Talking to kids about sexual abuse isn’t something any parent wants to have to do, but having simple and honest conversations about boundaries and body safety for kids can help keep the lines of communication open between you and your child.
It can be hard to accept as a parent that while we wish to protect our children from all harm, it isn’t possible to do so. But as parents and caregivers, one of our most important roles is to educate our children about keeping safe, whether it’s about wearing helmets and seatbelts, or about unsafe adults and sexual abuse.
In light of the concern and questions raised due to a recent report of abuse at a local childcare facility, Center City Pediatrics asked local therapist and facilitator of our New Parent + Postpartum Support Group, Perri Shaw Borish, MSS, LCSW, BCD, how parents can address body safety with children. Read on for her thoughts on how to approach this challenging subject. (Originally shared on Wee Wander on August 8, 2017.)
Thinking about how to communicate to our children about safety and boundaries and their bodies can feel really scary and overwhelming as a parent. But I’ve found that approaching it simply and honestly and at a developmentally appropriate level for the age of one’s child is the best way to go. Avoiding it entirely or being vague can lead to more confusion and misunderstanding, and it can send the message to your child that you’re not comfortable talking about this stuff with them — and you want them to be able to talk with you about anything.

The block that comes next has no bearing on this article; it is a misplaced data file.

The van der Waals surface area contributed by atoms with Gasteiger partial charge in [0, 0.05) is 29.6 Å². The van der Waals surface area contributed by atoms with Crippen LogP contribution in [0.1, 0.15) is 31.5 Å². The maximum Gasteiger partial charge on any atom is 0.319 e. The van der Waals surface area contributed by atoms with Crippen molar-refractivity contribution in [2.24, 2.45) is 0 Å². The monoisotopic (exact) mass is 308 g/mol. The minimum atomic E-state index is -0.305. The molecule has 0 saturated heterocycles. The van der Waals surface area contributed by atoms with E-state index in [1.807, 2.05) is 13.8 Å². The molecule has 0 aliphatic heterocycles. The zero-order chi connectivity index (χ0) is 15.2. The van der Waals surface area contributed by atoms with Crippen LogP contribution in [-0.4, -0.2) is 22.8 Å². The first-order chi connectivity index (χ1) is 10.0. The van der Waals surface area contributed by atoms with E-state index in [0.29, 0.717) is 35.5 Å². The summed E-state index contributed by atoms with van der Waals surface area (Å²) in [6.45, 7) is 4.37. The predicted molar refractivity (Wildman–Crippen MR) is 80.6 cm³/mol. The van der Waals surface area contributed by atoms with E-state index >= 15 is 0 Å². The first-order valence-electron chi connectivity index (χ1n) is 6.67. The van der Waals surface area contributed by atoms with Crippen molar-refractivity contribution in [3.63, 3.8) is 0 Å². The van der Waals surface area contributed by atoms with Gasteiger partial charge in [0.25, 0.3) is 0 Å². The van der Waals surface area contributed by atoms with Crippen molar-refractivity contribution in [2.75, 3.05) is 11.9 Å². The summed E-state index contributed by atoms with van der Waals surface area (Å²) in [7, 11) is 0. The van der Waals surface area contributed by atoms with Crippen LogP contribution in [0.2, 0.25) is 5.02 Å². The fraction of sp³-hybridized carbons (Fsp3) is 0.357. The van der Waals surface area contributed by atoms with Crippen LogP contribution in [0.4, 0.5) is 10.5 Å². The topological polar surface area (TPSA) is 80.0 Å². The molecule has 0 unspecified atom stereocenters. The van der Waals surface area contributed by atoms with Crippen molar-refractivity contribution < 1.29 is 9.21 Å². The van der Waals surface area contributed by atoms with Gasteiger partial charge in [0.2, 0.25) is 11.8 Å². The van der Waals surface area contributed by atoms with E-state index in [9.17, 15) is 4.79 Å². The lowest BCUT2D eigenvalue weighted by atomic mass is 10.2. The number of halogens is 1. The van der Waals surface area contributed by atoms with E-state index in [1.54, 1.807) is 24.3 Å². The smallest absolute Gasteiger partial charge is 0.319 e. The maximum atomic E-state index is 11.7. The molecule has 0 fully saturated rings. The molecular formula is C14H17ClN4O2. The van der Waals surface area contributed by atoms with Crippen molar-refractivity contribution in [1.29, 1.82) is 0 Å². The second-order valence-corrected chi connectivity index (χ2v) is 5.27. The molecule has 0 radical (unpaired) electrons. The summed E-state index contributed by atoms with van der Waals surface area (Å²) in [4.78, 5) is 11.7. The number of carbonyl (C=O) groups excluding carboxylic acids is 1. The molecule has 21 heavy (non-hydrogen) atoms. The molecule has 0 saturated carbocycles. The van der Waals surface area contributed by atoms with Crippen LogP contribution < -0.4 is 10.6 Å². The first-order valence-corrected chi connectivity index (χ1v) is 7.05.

So how do we do go about starting this conversation? You might consider talking about how there are good kinds of touch and not-good kinds. You know: The good touch is a hug from your mom. The not-good kind is a touch from a stranger or even someone you know who makes you feel uncomfortable or afraid. Be clear with children about boundaries and body safety — it is just as important to tell children not to touch others as it is to tell them not to let people touch them.
You can emphasize that our bodies are our own, and that they are private. No one has the right to touch us in a way that makes us uncomfortable or scares us. Even if that person is someone in our family or someone we know very well, he or she still doesn’t have the right to touch us in our private parts.
Furthermore, you can say that if someone does try to touch them in a way that doesn’t feel right, they should say No or Stop and then tell mom, dad or another adult they trust right away. Emphasize to your child that no matter what that person may say to them, they must tell a trusted adult as soon as possible. Even if somebody tells them to keep it a secret — DON’T. And they should also know that if something does happen, if someone does touch them or try to touch them, it’s not their fault, they won’t be in trouble, and they are not to blame if an adult doesn’t respect private areas.
There are also a few books I like for young kids on this subject: There’s I Said No: A Kid-to-Kid Guide to Keeping Private Parts Private by Kimberly Kind, Zach King, as well as Your Body Belongs to You by Cornelia Spelman.
Finally, if you have questions or are looking for more information, here are a few easy-to-access resources for parents — and these places are also good spots to find referrals for other experts in the city:
The Joseph J. Peters Institute
The Philadelphia Children’s Alliance
The City’s Office of the District Attorney
More Resources on Body Safety for Kids
For more specific safety tips in child-friendly format, we recommend checking out this helpful infographic, “10 Safe Smart Rules for Kids & Grown Ups.”
Wondering if your child’s sexual behaviors are normal? This article from the American Academy of Pediatrics’ HealthyChildren.Org< discusses sexual behaviors in children 2 to 6 years of age, ranging from normal to “red flag” behaviors, and also includes additional body safety teaching tips for parents.
Note: The information contained in this article has been provided as general health information and does not constitute specific medical advice for your child.